We also used innerJoinAndSelect to inner and join and select the data from photo.metadata. In "photo.metadata" "photo" is an alias you used, and "metadata" is a property name with relation of the object you are selecting. "metadata": is a new alias to the data returned by join expression.

Lets use QueryBuilder for the same purpose. QueryBuilder allows to use more complex queries in an elegant way:

import {createConnection} from "typeorm";
import {Photo} from "./entity/Photo";
import {PhotoMetadata} from "./entity/PhotoMetadata";

createConnection(/*...*/).then(async connection => {

    /*...*/
    let photoRepository = connection.getRepository(Photo);
    let photos = await photoRepository.createQueryBuilder("photo")
            .innerJoinAndSelect("photo.metadata", "metadata")
            .getMany();


}).catch(error => console.log(error));

using cascade options to automatically save related objects

We can setup cascade options in our relations, in the cases when we want our related object to be persisted whenever other object is saved. Let's change our photo's @OneToOne decorator a bit:

export class Photo {
    /// ... other columns

    @OneToOne(type => PhotoMetadata, metadata => metadata.photo, {
        cascadeInsert: true,
        cascadeUpdate: true,
        cascadeRemove: true
    })
    metadata: PhotoMetadata;
}
  • cascadeInsert - automatically insert metadata in the relation if it does not exist in its table. This means that we don't need to manually insert a newly created photoMetadata object.
  • cascadeUpdate - automatically update metadata in the relation if in this object something is changed.
  • cascadeRemove - automatically remove metadata from its table if you removed metadata from photo object.

Using cascadeInsert allows us not to separately persist photo and separately persist metadata objects now. Now we can simply persist a photo object, and metadata object will persist automatically because of cascade options.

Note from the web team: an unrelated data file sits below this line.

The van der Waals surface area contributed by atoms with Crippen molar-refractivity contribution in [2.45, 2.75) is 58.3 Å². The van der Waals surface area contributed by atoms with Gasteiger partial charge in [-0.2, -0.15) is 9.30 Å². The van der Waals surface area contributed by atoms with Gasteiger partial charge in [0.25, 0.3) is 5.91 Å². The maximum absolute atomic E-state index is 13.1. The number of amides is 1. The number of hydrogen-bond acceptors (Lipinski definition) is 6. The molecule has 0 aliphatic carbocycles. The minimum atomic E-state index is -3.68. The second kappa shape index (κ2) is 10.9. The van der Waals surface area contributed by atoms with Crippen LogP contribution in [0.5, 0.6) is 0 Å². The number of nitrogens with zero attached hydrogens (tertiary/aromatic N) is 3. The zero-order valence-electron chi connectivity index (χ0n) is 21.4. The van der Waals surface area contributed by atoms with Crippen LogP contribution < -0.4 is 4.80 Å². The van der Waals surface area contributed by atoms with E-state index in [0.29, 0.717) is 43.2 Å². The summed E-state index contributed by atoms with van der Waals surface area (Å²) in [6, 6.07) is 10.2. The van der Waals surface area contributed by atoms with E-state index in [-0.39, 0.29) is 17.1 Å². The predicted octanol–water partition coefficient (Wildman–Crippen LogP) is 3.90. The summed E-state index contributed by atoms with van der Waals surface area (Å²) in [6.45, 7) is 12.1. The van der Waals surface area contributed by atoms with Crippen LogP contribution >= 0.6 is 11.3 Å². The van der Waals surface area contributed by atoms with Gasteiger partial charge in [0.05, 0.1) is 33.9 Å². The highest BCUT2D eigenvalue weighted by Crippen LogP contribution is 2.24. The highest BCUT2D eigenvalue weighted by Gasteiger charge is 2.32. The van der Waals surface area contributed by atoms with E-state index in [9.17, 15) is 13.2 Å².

createConnection(options).then(async connection => {

    // create photo object
    let photo = new Photo();
    photo.name = "Me and Bears";
    photo.description = "I am near polar bears";
    photo.filename = "photo-with-bears.jpg"
    photo.isPublished = true;

    // create photo metadata object
    let metadata = new PhotoMetadata();
    metadata.height = 640;
    metadata.width = 480;
    metadata.compressed = true;
    metadata.comment = "cybershoot";
    metadata.orientation = "portait";

    photo.metadata = metadata; // this way we connect them

    // get repository
    let photoRepository = connection.getRepository(Photo);

    // first we should persist a photo
    await photoRepository.persist(photo);

    console.log("Photo is saved, photo metadata is saved too.")

}).catch(error => console.log(error));

creating a many-to-one / one-to-many relation

Lets create a many-to-one / one-to-many relation. Lets say a photo has one author, and each author can have many photos. First, lets create Author class:

import {Table, Column, PrimaryGeneratedColumn, OneToMany, JoinColumn} from "typeorm";
import {Photo} from "./Photo";

@Table()
export class Author {

    @PrimaryGeneratedColumn()
    id: number;

    @Column()